Notes on Fourth Tri-lateral Crossborder Consultation: The Regional Return Initiative
1. The fourth trilateral meeting discussing displacement related matters, bringing together government representatives from Bosnia and Herzegovina, Croatia and the Federal Republic of Yugoslavia (FRY), was opened by Mr. Jovan Ratkovic, Stability Pact National Coordinator who welcomed all participants on behalf of the Federal government of the FRY.
2. The Co-Chairman of the Steering Committee for Refugee Matters of the Regional Return Initiative, Mr. Werner Blatter thanked the Yugoslav government for hosting this meeting. He mentioned the difficult search for a new Chairman as a successor for Mr. Koschnick. He highlighted that despite this challenge, real progress had been achieved since the last trilateral meeting in September and congratulated the participants. With regard to the trilateral meeting he underlined that it is neither the intention of the RRI nor of UNHCR to address pension issues in general but to look at specific obstacles that relate to refugees and returnees. Mr. Blatter suggested to prepare a report on the conclusions of this trilateral meeting to be presented together with the final document on refugee related pension issues at the upcoming Working Table I meeting in Istanbul on 12-13 June.
3. Mr. Keserovic, Assistant to the Commissioner for Refugees, Serbia/FRY, informed the participants on the progress made on bilateral pensions issues. He was pleased that the Croatian Parliament had ratified the agreement on social welfare and pensions with FRY. This step had opened the way for the exchange of ratification instruments between Croatia and FRY, which would take place in the near future. The problem, which would still need to be addressed, is the lack of an inter-banking arrangement, which might hinder the practical implementation of the agreement. A different problem was posed by the fact that some pensioners do not receive their entitlements, which they had qualified for before the war for varying reasons.
4. With regard relations on pensions issues with Bosnia Herzegovina, Mr. Keserovic explained that the FRY representation had forwarded a proposal for a pension agreement to the government of Bosnia Herzegovina. Since there already existed an inter-banking arrangement between the two countries, there should be no major problems for pensioners to receive their pensions in the near future.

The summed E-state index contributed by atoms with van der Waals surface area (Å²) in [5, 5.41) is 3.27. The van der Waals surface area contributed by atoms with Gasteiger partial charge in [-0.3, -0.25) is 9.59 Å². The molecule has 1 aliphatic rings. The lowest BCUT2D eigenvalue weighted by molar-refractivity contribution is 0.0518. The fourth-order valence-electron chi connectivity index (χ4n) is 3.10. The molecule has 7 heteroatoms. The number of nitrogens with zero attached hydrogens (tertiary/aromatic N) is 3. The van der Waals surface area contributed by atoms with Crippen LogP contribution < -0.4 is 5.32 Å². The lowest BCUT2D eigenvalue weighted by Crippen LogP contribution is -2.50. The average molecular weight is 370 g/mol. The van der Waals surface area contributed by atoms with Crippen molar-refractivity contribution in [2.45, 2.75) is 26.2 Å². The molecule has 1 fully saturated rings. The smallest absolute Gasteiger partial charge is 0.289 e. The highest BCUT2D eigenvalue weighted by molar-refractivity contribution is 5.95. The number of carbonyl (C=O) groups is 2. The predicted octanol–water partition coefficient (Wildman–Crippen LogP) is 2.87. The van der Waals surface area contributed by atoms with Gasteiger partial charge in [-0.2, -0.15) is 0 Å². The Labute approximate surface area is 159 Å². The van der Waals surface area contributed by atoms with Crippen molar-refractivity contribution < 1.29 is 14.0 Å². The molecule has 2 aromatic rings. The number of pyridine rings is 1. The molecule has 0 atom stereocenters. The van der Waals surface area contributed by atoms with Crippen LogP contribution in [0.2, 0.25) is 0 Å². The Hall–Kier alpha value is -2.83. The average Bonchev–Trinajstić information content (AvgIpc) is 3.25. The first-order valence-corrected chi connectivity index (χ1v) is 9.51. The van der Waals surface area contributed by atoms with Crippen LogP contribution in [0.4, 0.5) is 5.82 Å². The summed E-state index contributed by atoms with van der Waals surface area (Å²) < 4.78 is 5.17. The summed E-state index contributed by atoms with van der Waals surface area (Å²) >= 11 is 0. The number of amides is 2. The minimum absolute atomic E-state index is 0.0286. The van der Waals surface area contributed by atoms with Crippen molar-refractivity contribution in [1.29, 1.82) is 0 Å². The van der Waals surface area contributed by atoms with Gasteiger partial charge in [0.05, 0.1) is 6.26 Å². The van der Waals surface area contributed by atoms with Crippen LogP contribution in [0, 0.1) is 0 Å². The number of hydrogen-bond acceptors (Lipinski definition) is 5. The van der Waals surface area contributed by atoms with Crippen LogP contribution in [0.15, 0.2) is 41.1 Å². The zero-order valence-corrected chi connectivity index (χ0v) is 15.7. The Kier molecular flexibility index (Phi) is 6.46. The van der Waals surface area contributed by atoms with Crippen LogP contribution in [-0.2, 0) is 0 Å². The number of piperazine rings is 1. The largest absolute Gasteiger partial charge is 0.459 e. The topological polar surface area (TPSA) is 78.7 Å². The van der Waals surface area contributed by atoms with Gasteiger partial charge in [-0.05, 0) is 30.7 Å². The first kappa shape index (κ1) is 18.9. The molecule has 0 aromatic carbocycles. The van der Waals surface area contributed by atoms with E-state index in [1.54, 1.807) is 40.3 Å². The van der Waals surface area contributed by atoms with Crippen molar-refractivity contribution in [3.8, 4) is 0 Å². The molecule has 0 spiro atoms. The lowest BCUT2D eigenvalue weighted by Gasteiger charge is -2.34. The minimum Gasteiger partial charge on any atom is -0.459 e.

5. Concerning figures he stated that there were 25.234 pensioners from Croatia in FRY. However, it was not clear if all of these persons originally stem from Croatia. There were also about 17.000 pensioners from Bosnia Herzegovina in FRY. Mr. Keserovic stressed that data exchange for the verification of these figures would be highly appreciated.
6. Mr. Pejkovic, Assistant Minister, ODPR Croatia outlined the bilateral developments from the Croatian perspective. An agreement on pension issues was signed and ratified with Bosnia Herzegovina in November 2001 and as a consequence pensions could now be obtained more easily. In order for implementation to work smoothly the governments had agreed to create a liaison body to monitor and solve remaining obstacles. With regard to relations with FRY he confirmed the information about the ratification of the pensions agreement by the Croatian parliament. A FRY delegation would visit Zagreb in the week to come and discuss practical questions of implementation. He agreed that a possible inter-banking arrangement had yet to be discussed in more detail.
7. Mr. Pejkovic highlighted the need to clarify the figure of beneficiaries and exchange data with the other two countries. According to his information there are 5.500 beneficiaries from Croatia in FRY who receive their pensions through a legal representation in Croatia. In the absence of an inter-banking arrangement this is the only possibility to receive pensions in FRY without traveling to Croatia. Mr. Pejkovic explained that many of the 50.000 estimated pensioners in FRY could resolve their problems through representation by legal persons residing in Croatia. With regard to preparations for an inter-banking arrangement Mr. Pejkovic informed that this would depend on the Croatian Central Bank and the security of the banking system. Mr. Keserovic commented that this problem could be solved in using a guaranty from the Raiffeisen bank or other savings banks.